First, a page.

HOW LONG DID IT TAKE YOU TO FEEL A COMFORT LEVEL WITH YOUR CREW?: "A couple days. We don't have time not to be honest. You can say a lot of things and wish you hadn't have said it, but at the end of the day are you being honest and are you being constructive? Are you giving information that they can work with? If through a four-hour race you say one thing that isn't constructive and you're just venting -- that's no big deal. By the way, keep in mind that they should have the same right to do the same thing. It's not a one-way street and that's what I tell my guys is that you can say anything you want to say to me. I don't take it personal. If there's something you feel like I need to be doing better, you have the right to say it. If we have a bad pit stop because I didn't get in the pits right -- you have as much right to say, 'Hey, you screwed this up,' as I do to come on the radio and say, 'Hey, you screwed this up.' It's a two-way street -- it's not a one-way street."

ON HOLDING GRUDGES FROM SHORT TRACK RACES: "That happens for sure. The drivers that have memories like elephants typically don't get over things very well are typically the people that have trouble throughout the year finishing in points and doing the things they need to do. It's important to understand the situation you are in, the situation you got in and if you always think someone is out to get you and you always think that you're getting the short end of the stick and you feel like it's always me and never anybody else then you probably have more problems getting over something than other people. Stuff happens on the race track, drivers make mistakes and when it's a mistake, its mistake. When it's on purpose -- it's on purpose. It's important to identify those things and understand who you're racing with, what happened and address it not with emotion, but with facts. When people get in trouble is when they let their emotions get in charge of them and not their brain. When you've had a week to think about it, you should be over it. It's not to say that you shouldn't have a conversation, that's not to say you shouldn't go and fix it and it's not to say that you shouldn't tell somebody, 'You messed me up and I think you did it on purpose.' Those conversations need to be had, but at the same time you also have to get over it."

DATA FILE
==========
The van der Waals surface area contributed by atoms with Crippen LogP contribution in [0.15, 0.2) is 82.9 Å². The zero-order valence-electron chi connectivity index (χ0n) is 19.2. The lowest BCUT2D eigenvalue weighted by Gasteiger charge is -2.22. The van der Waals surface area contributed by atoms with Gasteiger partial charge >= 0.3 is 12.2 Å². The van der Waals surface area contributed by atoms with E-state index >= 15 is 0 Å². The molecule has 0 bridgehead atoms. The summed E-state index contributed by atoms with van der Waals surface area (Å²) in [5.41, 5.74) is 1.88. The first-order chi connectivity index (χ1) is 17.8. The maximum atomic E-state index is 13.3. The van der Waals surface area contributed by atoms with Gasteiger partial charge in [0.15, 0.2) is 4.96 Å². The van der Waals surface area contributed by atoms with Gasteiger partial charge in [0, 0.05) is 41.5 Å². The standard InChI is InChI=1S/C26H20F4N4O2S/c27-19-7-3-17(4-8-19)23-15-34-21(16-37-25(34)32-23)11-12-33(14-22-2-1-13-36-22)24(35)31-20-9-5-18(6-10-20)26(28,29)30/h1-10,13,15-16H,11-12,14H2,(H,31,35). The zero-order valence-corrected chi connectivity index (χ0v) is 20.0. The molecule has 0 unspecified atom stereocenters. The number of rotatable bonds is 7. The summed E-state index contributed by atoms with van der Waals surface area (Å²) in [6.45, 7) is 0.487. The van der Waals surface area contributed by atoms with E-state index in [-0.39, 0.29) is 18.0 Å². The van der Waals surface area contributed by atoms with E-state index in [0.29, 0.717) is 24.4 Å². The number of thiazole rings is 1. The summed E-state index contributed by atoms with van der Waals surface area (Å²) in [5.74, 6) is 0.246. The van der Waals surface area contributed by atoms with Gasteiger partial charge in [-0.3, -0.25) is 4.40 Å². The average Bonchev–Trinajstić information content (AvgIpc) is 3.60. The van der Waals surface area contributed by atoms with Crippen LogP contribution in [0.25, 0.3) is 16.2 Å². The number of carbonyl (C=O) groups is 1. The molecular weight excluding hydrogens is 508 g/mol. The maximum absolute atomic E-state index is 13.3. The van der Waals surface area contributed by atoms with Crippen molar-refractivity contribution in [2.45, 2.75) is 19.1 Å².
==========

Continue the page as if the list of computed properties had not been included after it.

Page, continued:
-credit: gm racing

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About this article
Series NASCAR Cup
Drivers Dale Earnhardt , Tony Eury Jr. , Tommy Baldwin